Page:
1957 Fiat 1200TV Convertible (LHD) & Fiat 1100TV Convertible Project
Result: PASSED IN
|Engine||1200cc four cylinder|
|Wheels||Steel wheels with hubcaps|
Produced by the Italian manufacturer and launched in 1957, the Fiat 1200 was the ‘umbrella’ name used for three distinct new models all based on the existing Fiat 1100 mechanicals. The 1200 Granluce was an upmarket small four-door saloon derived from the 1100, and the 1200 TV Spider was an update of the previous 1100 TV Transformabile 2-door roadster. This model was called the 1200 Spider in export markets. Exterior changes from the earlier model were minimal and included new front and rear bumpers with taller over-riders moved further inboards. Inside there was a strip speedometer, and the saloon's steering wheel replaced the wood-rimmed, aluminium-spoked one of the Transformable. A novelty feature was swivelling seats, which rotated outwards to facilitate ingress and egress. The 1200 Granluce was discontinued in 1961 when larger Fiat saloons were introduced, while the 1200 Transformabile/Spider was replaced in 1959 by the 1200 Cabriolet.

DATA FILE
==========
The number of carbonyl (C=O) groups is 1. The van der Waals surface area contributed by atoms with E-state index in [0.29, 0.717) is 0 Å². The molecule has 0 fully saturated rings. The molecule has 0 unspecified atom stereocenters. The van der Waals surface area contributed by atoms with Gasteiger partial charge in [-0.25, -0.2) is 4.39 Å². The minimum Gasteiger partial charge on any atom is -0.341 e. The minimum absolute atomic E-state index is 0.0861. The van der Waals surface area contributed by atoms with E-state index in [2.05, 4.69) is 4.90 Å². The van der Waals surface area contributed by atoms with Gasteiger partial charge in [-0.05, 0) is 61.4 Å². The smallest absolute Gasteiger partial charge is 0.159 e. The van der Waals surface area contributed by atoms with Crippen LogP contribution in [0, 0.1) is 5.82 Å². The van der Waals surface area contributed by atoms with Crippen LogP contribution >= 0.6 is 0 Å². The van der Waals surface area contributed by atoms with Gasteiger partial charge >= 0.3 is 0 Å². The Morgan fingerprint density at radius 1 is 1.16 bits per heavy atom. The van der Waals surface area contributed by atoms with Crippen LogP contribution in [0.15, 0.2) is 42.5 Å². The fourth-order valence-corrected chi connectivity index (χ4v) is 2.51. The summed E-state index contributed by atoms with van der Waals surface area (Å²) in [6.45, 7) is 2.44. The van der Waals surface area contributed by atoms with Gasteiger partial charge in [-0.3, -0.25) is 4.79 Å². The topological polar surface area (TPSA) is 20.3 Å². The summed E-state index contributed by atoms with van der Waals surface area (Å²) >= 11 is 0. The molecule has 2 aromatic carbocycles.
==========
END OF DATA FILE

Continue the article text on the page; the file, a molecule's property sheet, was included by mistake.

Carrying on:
The Fiat 1100 was a small family car produced by the Italian manufacturer from 1953 to 1969. It was an all-new unibody replacement for the Fiat 1100 E, which descended from the pre-war, body-on-frame Fiat 508 C Balilla 1100. At the 1953 Paris Motor Show, Fiat launched a sporting version, the 1100 TV—standing for Turismo Veloce, "Fast Touring". The TV was fitted with an improved engine (type 103.006), which developed 35 kW at 5,400 rpm rather than the 26 kW of the regular versions, mainly thanks to a twin-choke Weber carburettor and a higher 7.4:1 (instead of 6.7:1) compression ratio. Top speed was 135 km/h. The 1100/103 TV Transformabile, a two-seater roadster, was then introduced in 1955 at the Geneva Motor Show. As its name implies, it was based on the mechanicals of the 1100 TV but introduced an American-inspired Transformabile open-top convertible design. This was the work of Dipartimento Carrozzerie Derivate e Speciali, the special bodies department of Fiat, rather than of a third-party coachbuilder; it was penned by the department's head, engineer and designer Fabio Luigi Rapi. 571 of these first series Transformable were built. In 1956 the 1100 TV Transformabile received a more powerful engine (three more horsepower) and a modified rear suspension, and 450 more of these were built.